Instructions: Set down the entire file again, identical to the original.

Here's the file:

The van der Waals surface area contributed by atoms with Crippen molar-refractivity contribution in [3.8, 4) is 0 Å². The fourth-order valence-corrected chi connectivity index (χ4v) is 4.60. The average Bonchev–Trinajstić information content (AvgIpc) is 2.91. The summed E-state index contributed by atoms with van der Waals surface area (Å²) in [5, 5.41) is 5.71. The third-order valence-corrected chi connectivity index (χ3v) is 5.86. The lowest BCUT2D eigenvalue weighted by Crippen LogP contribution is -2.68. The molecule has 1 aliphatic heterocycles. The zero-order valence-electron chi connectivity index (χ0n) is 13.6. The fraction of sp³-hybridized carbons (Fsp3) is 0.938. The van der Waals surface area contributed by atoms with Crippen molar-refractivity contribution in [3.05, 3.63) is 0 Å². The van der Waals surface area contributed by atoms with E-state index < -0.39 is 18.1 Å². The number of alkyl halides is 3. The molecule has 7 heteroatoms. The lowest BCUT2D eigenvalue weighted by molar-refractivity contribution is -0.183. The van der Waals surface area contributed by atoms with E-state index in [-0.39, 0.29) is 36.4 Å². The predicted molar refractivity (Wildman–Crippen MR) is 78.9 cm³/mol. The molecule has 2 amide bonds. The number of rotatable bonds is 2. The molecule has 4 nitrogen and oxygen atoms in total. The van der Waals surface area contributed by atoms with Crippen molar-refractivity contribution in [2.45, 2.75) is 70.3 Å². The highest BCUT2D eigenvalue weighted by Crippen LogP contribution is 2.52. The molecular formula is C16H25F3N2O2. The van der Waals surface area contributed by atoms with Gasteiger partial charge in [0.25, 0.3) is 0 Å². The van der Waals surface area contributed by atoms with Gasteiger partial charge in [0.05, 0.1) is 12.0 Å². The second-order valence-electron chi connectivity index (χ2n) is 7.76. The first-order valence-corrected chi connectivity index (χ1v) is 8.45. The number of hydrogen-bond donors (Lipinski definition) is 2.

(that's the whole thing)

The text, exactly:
The van der Waals surface area contributed by atoms with Crippen molar-refractivity contribution in [3.8, 4) is 0 Å². The fourth-order valence-corrected chi connectivity index (χ4v) is 4.60. The average Bonchev–Trinajstić information content (AvgIpc) is 2.91. The summed E-state index contributed by atoms with van der Waals surface area (Å²) in [5, 5.41) is 5.71. The third-order valence-corrected chi connectivity index (χ3v) is 5.86. The lowest BCUT2D eigenvalue weighted by Crippen LogP contribution is -2.68. The molecule has 1 aliphatic heterocycles. The zero-order valence-electron chi connectivity index (χ0n) is 13.6. The fraction of sp³-hybridized carbons (Fsp3) is 0.938. The van der Waals surface area contributed by atoms with Crippen molar-refractivity contribution in [3.05, 3.63) is 0 Å². The van der Waals surface area contributed by atoms with E-state index < -0.39 is 18.1 Å². The number of alkyl halides is 3. The molecule has 7 heteroatoms. The lowest BCUT2D eigenvalue weighted by molar-refractivity contribution is -0.183. The van der Waals surface area contributed by atoms with E-state index in [-0.39, 0.29) is 36.4 Å². The predicted molar refractivity (Wildman–Crippen MR) is 78.9 cm³/mol. The molecule has 2 amide bonds. The number of rotatable bonds is 2. The molecule has 4 nitrogen and oxygen atoms in total. The van der Waals surface area contributed by atoms with Crippen molar-refractivity contribution in [2.45, 2.75) is 70.3 Å². The highest BCUT2D eigenvalue weighted by Crippen LogP contribution is 2.52. The molecular formula is C16H25F3N2O2. The van der Waals surface area contributed by atoms with Gasteiger partial charge in [0.25, 0.3) is 0 Å². The van der Waals surface area contributed by atoms with Gasteiger partial charge in [0.05, 0.1) is 12.0 Å². The second-order valence-electron chi connectivity index (χ2n) is 7.76. The first-order valence-corrected chi connectivity index (χ1v) is 8.45. The number of hydrogen-bond donors (Lipinski definition) is 2.